Social media today isn’t what it was, say, 10 years ago. In the past, there was still a large group of adults who didn’t participate in social media platforms. Today, put simply, they do. According to recent Pew Data, as many as 88 percent of American adults between the ages of 18 and 29 are on social media. Jargon intended: That’s, like, a lot of people. Social media has become an unavoidable part of our social lives. It has become an integral vehicle for communication between people and a platform for self-presentation, and it is probably never going away.
In terms of how social media impacts dating relationships, I can report anecdotally from my clinical work that it often causes stress and anxiety. Specifically, some men and women report that they sometimes feel worse or more anxious after seeing something on their date’s or ex-dates postings. I once appeared on a television show to discuss what I called “Facebook Stalking,” and this was at a time when Facebook was used more actively by young adults. “Facebook Stalking” or, come to think of it, “eHarmony Checking” are obviously not clinical terms but you understand the larger issue: sometimes your checking behavior is a bit of a problem. The good news is that problems can often be solved.
Take a look at a few signs that your behavior – checking your date’s social media platforms – has gotten too extreme.
You often feel anxious, bothered or upset by something you’ve seen on social media.
If you are constantly checking your date’s social media, you probably feel stressed sometimes as a result of something you’ve seen or read. If you check a lot, you may feel stressed out frequently, even a few times per day. There is nothing wrong with social media. It’s like anything; moderation is usually the best approach. You shouldn’t routinely do things in your life that create frequent or intense anxiety, so the goal is to give yourself some limits when it comes to checking up on your date. Perhaps tell yourself to check no more than once or twice each day; maybe take a break for a couple days if you’re checking all the time.
You spend a lot of time during a given period talking to your friends about what he or she was doing or saying on social media.
If what he or she was doing on social media is an intense or frequent subject, your checking his or her social media has probably gotten too extreme. Your friends aren’t paid therapists, so don’t make them work too hard. When any of us start indulging too many of our issues and draining our friends as a result, we need to take a step back and reduce social media checking for a minute.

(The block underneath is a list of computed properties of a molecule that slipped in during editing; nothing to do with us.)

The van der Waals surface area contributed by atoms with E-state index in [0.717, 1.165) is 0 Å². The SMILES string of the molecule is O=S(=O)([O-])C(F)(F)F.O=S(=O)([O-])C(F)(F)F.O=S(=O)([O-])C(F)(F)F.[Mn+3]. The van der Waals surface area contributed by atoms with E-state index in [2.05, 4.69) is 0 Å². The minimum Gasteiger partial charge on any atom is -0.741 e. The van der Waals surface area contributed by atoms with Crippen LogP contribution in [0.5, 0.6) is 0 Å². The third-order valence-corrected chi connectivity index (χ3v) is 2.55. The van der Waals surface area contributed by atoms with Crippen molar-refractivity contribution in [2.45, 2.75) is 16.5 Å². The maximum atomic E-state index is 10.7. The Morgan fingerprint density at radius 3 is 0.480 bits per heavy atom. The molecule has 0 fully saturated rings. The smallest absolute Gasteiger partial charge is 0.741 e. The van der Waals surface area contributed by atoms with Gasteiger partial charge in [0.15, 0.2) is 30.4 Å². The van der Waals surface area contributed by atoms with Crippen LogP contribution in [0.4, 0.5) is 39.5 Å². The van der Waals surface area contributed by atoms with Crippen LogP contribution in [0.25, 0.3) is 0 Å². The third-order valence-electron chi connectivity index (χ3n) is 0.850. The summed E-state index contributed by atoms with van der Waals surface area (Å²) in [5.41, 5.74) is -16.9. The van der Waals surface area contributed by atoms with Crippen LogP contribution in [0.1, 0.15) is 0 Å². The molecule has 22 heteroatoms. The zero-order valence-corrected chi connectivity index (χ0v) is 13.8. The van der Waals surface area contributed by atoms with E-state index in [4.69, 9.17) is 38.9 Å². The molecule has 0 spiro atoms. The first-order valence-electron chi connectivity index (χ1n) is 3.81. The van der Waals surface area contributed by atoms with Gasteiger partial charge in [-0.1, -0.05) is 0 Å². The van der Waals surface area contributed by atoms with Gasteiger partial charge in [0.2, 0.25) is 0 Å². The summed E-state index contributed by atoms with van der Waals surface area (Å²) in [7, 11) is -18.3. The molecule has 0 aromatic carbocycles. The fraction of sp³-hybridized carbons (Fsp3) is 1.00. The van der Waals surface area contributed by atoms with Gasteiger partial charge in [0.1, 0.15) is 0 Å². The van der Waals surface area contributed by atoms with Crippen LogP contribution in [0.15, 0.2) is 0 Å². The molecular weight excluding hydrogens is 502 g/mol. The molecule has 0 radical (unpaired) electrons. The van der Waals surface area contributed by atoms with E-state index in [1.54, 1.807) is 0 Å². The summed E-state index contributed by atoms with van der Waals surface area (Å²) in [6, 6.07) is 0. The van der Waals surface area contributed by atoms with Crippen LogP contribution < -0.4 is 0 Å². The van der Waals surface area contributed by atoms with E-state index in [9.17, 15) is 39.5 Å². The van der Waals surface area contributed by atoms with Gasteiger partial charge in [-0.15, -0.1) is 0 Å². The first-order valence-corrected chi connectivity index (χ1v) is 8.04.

The real problem is actually about trust and self-esteem.
If you have decent self-esteem and don’t have major trust issues, you are probably not going to need to compulsively check your date’s or ex-date’s social media platforms. You check compulsively because you feel anxious or afraid about the status of that person’s feelings for you. In such times, you wonder any of the following possibilities: Am I being cheated on? Is he interested in someone else? Is she still “into” me? Who is she spending time with now? Does he look happier than me? Of course, the list is endless. The key is to remember that social media isn’t the problem; it’s the combination of trust issues and low self-esteem that cause dysfunctional social media checking. Answer these questions now: Do you trust that you are lovable enough that this person will probably want to continue to be with you in the future? Do you trust that this person will be faithful to you?
The solution to some problems starts with the simple art of reflection.
The mere act of thinking about your behavior sets you on a positive spiral toward change. Think about it in a critical way – not mean-critical but constructive-critical – so that you can fix the problem. Protect your feelings and your mood. Don’t do things that make you feel worse. Finally, use this motto I share with my clients: I don’t put myself in a dependent position where my self-esteem depends entirely on any one person’s feelings about me.
Dr. Seth is a licensed clinical psychologist, author, Psychology Today blogger, and TV guest expert. He practices in Los Angeles and treats a wide range of issues and disorders and specializes in relationships, parenting, and addiction. He has had extensive training in conducting couples therapy and is the author of Dr. Seth’s Love Prescription: Overcome Relationship Repetition Syndrome and Find the Love You Deserve.